BERLIN/CARACAS (Own report) – Chancellor Merkel will meet one of Venezuela’s leading government opposition politicians today in the Chancellery. Julio Borges, who, according to reports, supported the 2002 putsch attempt in Caracas, will discuss the political development in Venezuela with the chancellor. Fierce power struggles are being waged in that country. The opposition, mainly composed of representatives of the traditional wealthy elites, has ties to Western powers und is also supported by Berlin. With its operational assistance, for example in advising Borges’ Primero Justícia (Justice First) party in “political communication,” the CDU-affiliated Konrad Adenauer Foundation has been playing a special role. Primero Justícia had also participated in the 2002-attempted putsch. Berlin is pursuing an approach similar to that used in other Latin American countries, wherein it regularly supports the traditional elites. This resembles the German authorities’ interventions in the run-up to the putsch in Ukraine.
Contacts in Berlin
On the Way to Power
Currently, a Venezuelan opposition delegation is again having a high-level consultation visit to the EU. Parliamentary President Julio Borges is reported to discuss the political situation in Venezuela, today, Wednesday, with Chancellor Angela Merkel. Monday, Borges had met with President Emmanuel Macron in Paris and in Madrid he held talks with Prime Minister Mariano Rajoy and Foreign Minister Alfonso Dastis on Tuesday. A meeting with Prime Minister Theresa May is also planned. Borges, the founder of the Primero Justícia party, according to a journal on US foreign policy, as well as information from observers of the period, had personally supported the attempted putsch to overthrow Chávez in April 2002. Today, in his struggle against incumbent President Nicolás Maduro, he is seeking to take power.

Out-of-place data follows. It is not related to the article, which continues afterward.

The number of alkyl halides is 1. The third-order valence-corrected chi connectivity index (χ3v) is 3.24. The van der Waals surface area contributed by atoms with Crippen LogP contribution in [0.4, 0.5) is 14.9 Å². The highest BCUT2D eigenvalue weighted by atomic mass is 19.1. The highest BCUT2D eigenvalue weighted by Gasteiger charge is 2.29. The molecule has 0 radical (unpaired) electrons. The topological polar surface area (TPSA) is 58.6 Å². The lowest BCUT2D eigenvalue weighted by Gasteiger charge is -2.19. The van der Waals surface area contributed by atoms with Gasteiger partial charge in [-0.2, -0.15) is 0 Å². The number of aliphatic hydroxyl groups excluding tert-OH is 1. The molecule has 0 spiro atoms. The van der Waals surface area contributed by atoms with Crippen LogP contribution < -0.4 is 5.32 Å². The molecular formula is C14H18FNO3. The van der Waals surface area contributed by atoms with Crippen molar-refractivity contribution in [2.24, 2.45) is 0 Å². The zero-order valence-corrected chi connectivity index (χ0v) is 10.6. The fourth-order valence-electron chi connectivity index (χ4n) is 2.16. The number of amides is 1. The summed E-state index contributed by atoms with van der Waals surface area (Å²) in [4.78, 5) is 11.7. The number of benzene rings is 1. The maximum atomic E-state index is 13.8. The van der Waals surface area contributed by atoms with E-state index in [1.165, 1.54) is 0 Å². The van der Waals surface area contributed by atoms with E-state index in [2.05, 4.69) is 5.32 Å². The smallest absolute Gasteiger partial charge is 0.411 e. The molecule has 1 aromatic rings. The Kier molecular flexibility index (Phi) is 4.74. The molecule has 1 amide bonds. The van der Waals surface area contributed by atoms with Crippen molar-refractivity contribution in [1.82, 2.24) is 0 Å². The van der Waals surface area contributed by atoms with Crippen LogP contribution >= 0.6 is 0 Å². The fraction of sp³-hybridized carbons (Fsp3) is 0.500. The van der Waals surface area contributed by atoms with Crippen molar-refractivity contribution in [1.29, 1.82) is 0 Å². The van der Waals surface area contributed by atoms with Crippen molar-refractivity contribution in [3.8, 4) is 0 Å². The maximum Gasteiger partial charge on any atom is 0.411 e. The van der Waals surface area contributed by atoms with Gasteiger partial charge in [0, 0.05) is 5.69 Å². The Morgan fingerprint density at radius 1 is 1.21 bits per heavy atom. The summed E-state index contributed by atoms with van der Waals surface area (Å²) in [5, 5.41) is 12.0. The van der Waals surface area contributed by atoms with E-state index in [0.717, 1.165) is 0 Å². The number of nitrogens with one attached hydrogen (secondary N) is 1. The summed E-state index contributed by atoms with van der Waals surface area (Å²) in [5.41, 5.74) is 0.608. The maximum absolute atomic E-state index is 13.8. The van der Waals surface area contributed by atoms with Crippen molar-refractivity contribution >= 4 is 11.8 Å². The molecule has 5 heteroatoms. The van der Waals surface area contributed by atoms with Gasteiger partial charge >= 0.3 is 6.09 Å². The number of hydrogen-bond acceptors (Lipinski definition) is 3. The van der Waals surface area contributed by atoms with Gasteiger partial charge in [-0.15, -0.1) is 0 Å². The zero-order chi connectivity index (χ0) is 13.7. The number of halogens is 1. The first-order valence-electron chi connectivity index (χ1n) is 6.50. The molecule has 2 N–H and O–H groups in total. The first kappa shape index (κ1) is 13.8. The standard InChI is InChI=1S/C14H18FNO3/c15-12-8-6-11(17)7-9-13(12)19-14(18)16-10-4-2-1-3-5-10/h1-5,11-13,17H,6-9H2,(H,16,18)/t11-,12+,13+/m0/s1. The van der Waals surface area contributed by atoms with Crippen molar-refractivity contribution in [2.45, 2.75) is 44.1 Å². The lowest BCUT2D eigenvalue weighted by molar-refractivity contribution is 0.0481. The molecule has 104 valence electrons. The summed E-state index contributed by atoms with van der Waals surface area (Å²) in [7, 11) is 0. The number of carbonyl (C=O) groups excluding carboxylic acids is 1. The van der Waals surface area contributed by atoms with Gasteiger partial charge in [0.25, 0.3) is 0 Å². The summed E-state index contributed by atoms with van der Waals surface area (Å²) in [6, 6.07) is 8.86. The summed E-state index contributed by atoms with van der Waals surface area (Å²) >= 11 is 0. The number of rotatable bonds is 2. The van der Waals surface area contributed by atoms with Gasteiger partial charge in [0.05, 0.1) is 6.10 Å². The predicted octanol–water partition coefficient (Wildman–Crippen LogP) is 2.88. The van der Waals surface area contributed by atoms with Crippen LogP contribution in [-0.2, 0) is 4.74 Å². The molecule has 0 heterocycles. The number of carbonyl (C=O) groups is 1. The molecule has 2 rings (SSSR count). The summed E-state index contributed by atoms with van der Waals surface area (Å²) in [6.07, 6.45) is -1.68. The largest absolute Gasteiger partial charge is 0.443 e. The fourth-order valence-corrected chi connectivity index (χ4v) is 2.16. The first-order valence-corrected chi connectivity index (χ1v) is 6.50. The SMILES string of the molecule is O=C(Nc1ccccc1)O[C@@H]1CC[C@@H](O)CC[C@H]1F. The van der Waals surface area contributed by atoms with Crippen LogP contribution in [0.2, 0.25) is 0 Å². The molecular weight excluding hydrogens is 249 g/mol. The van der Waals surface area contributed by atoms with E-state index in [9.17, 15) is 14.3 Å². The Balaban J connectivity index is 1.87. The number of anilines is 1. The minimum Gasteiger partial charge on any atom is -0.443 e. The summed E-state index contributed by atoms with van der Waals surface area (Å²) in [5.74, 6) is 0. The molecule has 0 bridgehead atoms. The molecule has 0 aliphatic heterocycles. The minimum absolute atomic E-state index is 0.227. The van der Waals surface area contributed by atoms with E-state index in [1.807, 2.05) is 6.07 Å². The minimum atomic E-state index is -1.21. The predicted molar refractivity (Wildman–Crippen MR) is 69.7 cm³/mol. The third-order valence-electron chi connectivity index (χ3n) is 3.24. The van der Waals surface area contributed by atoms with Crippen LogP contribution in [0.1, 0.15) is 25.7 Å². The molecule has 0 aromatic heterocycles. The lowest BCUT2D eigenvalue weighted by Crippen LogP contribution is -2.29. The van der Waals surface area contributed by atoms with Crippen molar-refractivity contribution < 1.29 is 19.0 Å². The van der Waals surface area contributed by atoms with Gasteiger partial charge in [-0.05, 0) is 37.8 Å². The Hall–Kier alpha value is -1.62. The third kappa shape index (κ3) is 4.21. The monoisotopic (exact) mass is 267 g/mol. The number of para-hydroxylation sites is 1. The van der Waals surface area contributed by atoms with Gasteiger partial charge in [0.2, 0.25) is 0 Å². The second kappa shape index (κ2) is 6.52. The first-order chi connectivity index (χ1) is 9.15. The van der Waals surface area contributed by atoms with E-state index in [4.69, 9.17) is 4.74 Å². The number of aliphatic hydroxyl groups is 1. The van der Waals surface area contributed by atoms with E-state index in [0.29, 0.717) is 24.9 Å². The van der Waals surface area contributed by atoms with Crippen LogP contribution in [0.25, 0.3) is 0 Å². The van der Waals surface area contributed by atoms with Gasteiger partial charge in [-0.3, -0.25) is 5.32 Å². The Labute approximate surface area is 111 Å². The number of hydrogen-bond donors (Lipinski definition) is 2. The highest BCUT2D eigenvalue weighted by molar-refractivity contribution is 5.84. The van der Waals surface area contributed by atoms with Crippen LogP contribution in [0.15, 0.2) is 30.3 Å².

No Right of Interference
Germany and other EU countries’ blatant support for the Venezuelan opposition has begun to create diplomatic conflicts. Already in mid-August, Venezuela’s Foreign Minister Jorge Arreaza summoned Germany’s Ambassador in Caracas, Stefan Andreas Herzberg, and presented him with a note protesting Berlin’s open support for the government’s opponents. “Neither Germany, nor any other country in the world, has the right,” Arreaza declared, “to interfere in Venezuela’s domestic affairs.” Monday, Arreaza summoned Herzberg again, giving him, along with his Spanish and Italian counterparts, another note of protest. This time the protest pertained to the fact that Caracas had denied the departure of the Venezuelan government opponent; Lilian Tintori, who had sought to accompany Borges on last weekend’s trip to Europe. The German government sharply protested. Tintori, who was also scheduled to meet with Chancellor Merkel, was not allowed to leave the country, because of a pending court subpoena, provoked by last week’s discovery in her car, of 200 million bolivars in cash. This is equivalent to several tens-of-thousands of euros, a considerable amount for Venezuela. Because Tintori and her lawyer had contradicted one another in their explanations of the purpose of the money, the case will now be investigated by the court. The fact that February 15, 2017, Tintori had been received by US President Donald Trump also plays a role in this case. Trump has even threatened Venezuela with a military intervention.
The Traditional Elites
It is nothing new that Berlin interferes in Latin American countries’ domestic conflicts, openly supporting the respective traditional elites. German expressions of sympathy for the cold coup carried out in Brazil, or even the FDP-affiliated Friedrich Naumann Foundation’s contacts to the putschists in Paraguay, and in Honduras are but a few of the examples. In late June 2009, the Naumann Foundation’s representative in Honduras at the time, Christian Lüth, defended the putsch, which had just taken place, calling it a correctly implemented “impeachment procedure.” (german-foreign-policy.com reported.) Lüth has since become the press spokesperson for Germany’s new rightwing “Alternative für Deutschland” (AfD) party.
Assistance to a Putsch
Even beyond Latin America, it is usual German foreign policy in countries with insubmissive governments, to support that country’s forces of the opposition, inviting their opposition politicians to the Ministry of Foreign Affairs and the Chancellery for talks. One of the best known examples is the support for Vitali Klitschko, the Ukrainian opposition politician, at the time, initiated in 2010 by the Konrad Adenauer Foundation. That assistance included extensive consultations on building his party, as well as several invitations to the foreign ministry and Chancellery for talks. (german-foreign-policy.com reported.) Berlin pursued this assistance right up to the February 2014 coup in Kiev.